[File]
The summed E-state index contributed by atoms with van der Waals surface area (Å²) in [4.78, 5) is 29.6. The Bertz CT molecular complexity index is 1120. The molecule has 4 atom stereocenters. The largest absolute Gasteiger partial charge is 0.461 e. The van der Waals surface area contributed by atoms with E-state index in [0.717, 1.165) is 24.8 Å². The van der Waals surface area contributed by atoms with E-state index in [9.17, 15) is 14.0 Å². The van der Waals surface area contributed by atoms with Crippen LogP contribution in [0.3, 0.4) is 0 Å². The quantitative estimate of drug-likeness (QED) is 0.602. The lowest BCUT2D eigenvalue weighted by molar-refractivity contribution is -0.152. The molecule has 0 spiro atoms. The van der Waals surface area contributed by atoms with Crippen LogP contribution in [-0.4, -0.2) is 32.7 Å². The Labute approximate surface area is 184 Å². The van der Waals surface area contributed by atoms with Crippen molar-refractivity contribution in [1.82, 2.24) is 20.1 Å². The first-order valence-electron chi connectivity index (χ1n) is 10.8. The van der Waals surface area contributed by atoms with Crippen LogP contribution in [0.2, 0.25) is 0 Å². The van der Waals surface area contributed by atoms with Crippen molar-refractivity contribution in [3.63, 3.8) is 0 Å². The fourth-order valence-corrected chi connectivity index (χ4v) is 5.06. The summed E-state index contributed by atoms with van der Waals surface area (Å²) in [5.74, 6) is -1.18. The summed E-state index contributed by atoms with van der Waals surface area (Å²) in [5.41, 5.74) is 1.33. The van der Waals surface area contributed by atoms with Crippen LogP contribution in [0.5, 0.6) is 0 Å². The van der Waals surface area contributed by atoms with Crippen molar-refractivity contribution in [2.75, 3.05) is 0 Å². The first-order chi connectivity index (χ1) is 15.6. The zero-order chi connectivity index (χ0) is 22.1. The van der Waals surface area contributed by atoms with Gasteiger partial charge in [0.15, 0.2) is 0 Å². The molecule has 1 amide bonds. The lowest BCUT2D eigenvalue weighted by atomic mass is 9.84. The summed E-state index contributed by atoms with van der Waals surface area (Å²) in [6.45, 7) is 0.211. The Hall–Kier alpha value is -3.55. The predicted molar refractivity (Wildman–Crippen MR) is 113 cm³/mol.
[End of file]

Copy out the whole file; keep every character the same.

The summed E-state index contributed by atoms with van der Waals surface area (Å²) in [4.78, 5) is 29.6. The Bertz CT molecular complexity index is 1120. The molecule has 4 atom stereocenters. The largest absolute Gasteiger partial charge is 0.461 e. The van der Waals surface area contributed by atoms with E-state index in [0.717, 1.165) is 24.8 Å². The van der Waals surface area contributed by atoms with E-state index in [9.17, 15) is 14.0 Å². The van der Waals surface area contributed by atoms with Crippen LogP contribution in [0.3, 0.4) is 0 Å². The quantitative estimate of drug-likeness (QED) is 0.602. The lowest BCUT2D eigenvalue weighted by molar-refractivity contribution is -0.152. The molecule has 0 spiro atoms. The van der Waals surface area contributed by atoms with Crippen LogP contribution in [-0.4, -0.2) is 32.7 Å². The Labute approximate surface area is 184 Å². The van der Waals surface area contributed by atoms with Crippen molar-refractivity contribution in [1.82, 2.24) is 20.1 Å². The first-order valence-electron chi connectivity index (χ1n) is 10.8. The van der Waals surface area contributed by atoms with Crippen LogP contribution in [0.2, 0.25) is 0 Å². The van der Waals surface area contributed by atoms with Crippen molar-refractivity contribution in [3.63, 3.8) is 0 Å². The fourth-order valence-corrected chi connectivity index (χ4v) is 5.06. The summed E-state index contributed by atoms with van der Waals surface area (Å²) in [5.74, 6) is -1.18. The summed E-state index contributed by atoms with van der Waals surface area (Å²) in [5.41, 5.74) is 1.33. The van der Waals surface area contributed by atoms with Crippen LogP contribution in [0.5, 0.6) is 0 Å². The van der Waals surface area contributed by atoms with Crippen molar-refractivity contribution in [2.75, 3.05) is 0 Å². The first-order chi connectivity index (χ1) is 15.6. The zero-order chi connectivity index (χ0) is 22.1. The van der Waals surface area contributed by atoms with Gasteiger partial charge in [0.15, 0.2) is 0 Å². The molecule has 1 amide bonds. The lowest BCUT2D eigenvalue weighted by atomic mass is 9.84. The summed E-state index contributed by atoms with van der Waals surface area (Å²) in [6.45, 7) is 0.211. The Hall–Kier alpha value is -3.55. The predicted molar refractivity (Wildman–Crippen MR) is 113 cm³/mol.